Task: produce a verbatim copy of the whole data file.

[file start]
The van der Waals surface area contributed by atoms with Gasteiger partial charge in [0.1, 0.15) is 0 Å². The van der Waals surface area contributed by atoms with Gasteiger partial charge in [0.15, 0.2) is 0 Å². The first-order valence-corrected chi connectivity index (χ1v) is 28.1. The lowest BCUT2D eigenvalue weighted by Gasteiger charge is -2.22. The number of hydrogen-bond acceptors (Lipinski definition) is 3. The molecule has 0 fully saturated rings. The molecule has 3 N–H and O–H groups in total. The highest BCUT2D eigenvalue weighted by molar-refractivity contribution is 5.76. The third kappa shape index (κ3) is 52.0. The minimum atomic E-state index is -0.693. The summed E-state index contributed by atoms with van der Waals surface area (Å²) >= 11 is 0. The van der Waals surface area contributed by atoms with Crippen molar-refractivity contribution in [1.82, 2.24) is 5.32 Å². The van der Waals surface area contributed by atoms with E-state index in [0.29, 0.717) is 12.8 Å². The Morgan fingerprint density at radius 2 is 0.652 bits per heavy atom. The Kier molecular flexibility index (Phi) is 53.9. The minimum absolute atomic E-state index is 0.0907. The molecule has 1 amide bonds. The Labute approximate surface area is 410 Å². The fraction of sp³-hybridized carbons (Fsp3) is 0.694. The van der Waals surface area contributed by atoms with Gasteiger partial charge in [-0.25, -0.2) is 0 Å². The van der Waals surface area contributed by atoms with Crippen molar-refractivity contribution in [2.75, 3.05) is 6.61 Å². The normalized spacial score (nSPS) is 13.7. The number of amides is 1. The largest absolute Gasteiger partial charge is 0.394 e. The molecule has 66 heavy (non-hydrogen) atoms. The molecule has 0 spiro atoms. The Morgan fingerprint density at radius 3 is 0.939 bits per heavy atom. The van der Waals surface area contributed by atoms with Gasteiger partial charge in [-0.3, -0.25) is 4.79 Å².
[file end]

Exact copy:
The van der Waals surface area contributed by atoms with Gasteiger partial charge in [0.1, 0.15) is 0 Å². The van der Waals surface area contributed by atoms with Gasteiger partial charge in [0.15, 0.2) is 0 Å². The first-order valence-corrected chi connectivity index (χ1v) is 28.1. The lowest BCUT2D eigenvalue weighted by Gasteiger charge is -2.22. The number of hydrogen-bond acceptors (Lipinski definition) is 3. The molecule has 0 fully saturated rings. The molecule has 3 N–H and O–H groups in total. The highest BCUT2D eigenvalue weighted by molar-refractivity contribution is 5.76. The third kappa shape index (κ3) is 52.0. The minimum atomic E-state index is -0.693. The summed E-state index contributed by atoms with van der Waals surface area (Å²) >= 11 is 0. The van der Waals surface area contributed by atoms with Crippen molar-refractivity contribution in [1.82, 2.24) is 5.32 Å². The van der Waals surface area contributed by atoms with E-state index in [0.29, 0.717) is 12.8 Å². The Morgan fingerprint density at radius 2 is 0.652 bits per heavy atom. The Kier molecular flexibility index (Phi) is 53.9. The minimum absolute atomic E-state index is 0.0907. The molecule has 1 amide bonds. The Labute approximate surface area is 410 Å². The fraction of sp³-hybridized carbons (Fsp3) is 0.694. The van der Waals surface area contributed by atoms with Gasteiger partial charge in [-0.25, -0.2) is 0 Å². The van der Waals surface area contributed by atoms with Crippen molar-refractivity contribution in [2.75, 3.05) is 6.61 Å². The normalized spacial score (nSPS) is 13.7. The number of amides is 1. The largest absolute Gasteiger partial charge is 0.394 e. The molecule has 66 heavy (non-hydrogen) atoms. The molecule has 0 spiro atoms. The Morgan fingerprint density at radius 3 is 0.939 bits per heavy atom. The van der Waals surface area contributed by atoms with Gasteiger partial charge in [-0.3, -0.25) is 4.79 Å².